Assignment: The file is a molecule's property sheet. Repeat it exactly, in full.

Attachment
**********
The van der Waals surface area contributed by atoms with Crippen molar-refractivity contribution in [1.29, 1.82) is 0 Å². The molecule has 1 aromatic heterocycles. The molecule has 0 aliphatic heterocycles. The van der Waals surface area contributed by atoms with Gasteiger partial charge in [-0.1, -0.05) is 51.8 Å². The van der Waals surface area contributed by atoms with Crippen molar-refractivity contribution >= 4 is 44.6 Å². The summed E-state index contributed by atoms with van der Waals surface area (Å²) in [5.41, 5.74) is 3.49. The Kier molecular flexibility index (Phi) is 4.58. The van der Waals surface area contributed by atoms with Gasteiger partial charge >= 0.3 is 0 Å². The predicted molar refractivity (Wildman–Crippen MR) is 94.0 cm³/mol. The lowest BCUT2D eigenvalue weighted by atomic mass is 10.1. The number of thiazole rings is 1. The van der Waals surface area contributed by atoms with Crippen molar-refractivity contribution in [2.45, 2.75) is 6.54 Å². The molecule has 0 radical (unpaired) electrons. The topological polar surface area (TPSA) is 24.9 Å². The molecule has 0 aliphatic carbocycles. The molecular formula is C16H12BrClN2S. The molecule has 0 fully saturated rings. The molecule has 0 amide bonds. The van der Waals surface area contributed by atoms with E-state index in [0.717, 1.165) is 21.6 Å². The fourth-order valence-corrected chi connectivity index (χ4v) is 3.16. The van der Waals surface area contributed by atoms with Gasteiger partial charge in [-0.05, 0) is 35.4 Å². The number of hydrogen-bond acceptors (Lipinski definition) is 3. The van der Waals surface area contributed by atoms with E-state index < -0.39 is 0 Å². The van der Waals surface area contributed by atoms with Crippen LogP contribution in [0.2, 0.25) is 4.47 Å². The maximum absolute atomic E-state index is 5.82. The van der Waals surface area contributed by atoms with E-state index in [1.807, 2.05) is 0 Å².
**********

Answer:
The van der Waals surface area contributed by atoms with Crippen molar-refractivity contribution in [1.29, 1.82) is 0 Å². The molecule has 1 aromatic heterocycles. The molecule has 0 aliphatic heterocycles. The van der Waals surface area contributed by atoms with Gasteiger partial charge in [-0.1, -0.05) is 51.8 Å². The van der Waals surface area contributed by atoms with Crippen molar-refractivity contribution >= 4 is 44.6 Å². The summed E-state index contributed by atoms with van der Waals surface area (Å²) in [5.41, 5.74) is 3.49. The Kier molecular flexibility index (Phi) is 4.58. The van der Waals surface area contributed by atoms with Gasteiger partial charge >= 0.3 is 0 Å². The predicted molar refractivity (Wildman–Crippen MR) is 94.0 cm³/mol. The lowest BCUT2D eigenvalue weighted by atomic mass is 10.1. The number of thiazole rings is 1. The van der Waals surface area contributed by atoms with Crippen molar-refractivity contribution in [2.45, 2.75) is 6.54 Å². The molecule has 0 radical (unpaired) electrons. The topological polar surface area (TPSA) is 24.9 Å². The molecule has 0 aliphatic carbocycles. The molecular formula is C16H12BrClN2S. The molecule has 0 fully saturated rings. The molecule has 0 amide bonds. The van der Waals surface area contributed by atoms with E-state index in [0.717, 1.165) is 21.6 Å². The fourth-order valence-corrected chi connectivity index (χ4v) is 3.16. The van der Waals surface area contributed by atoms with Gasteiger partial charge in [-0.05, 0) is 35.4 Å². The number of hydrogen-bond acceptors (Lipinski definition) is 3. The van der Waals surface area contributed by atoms with E-state index < -0.39 is 0 Å². The van der Waals surface area contributed by atoms with Crippen LogP contribution in [0.2, 0.25) is 4.47 Å². The maximum absolute atomic E-state index is 5.82. The van der Waals surface area contributed by atoms with E-state index in [1.807, 2.05) is 0 Å².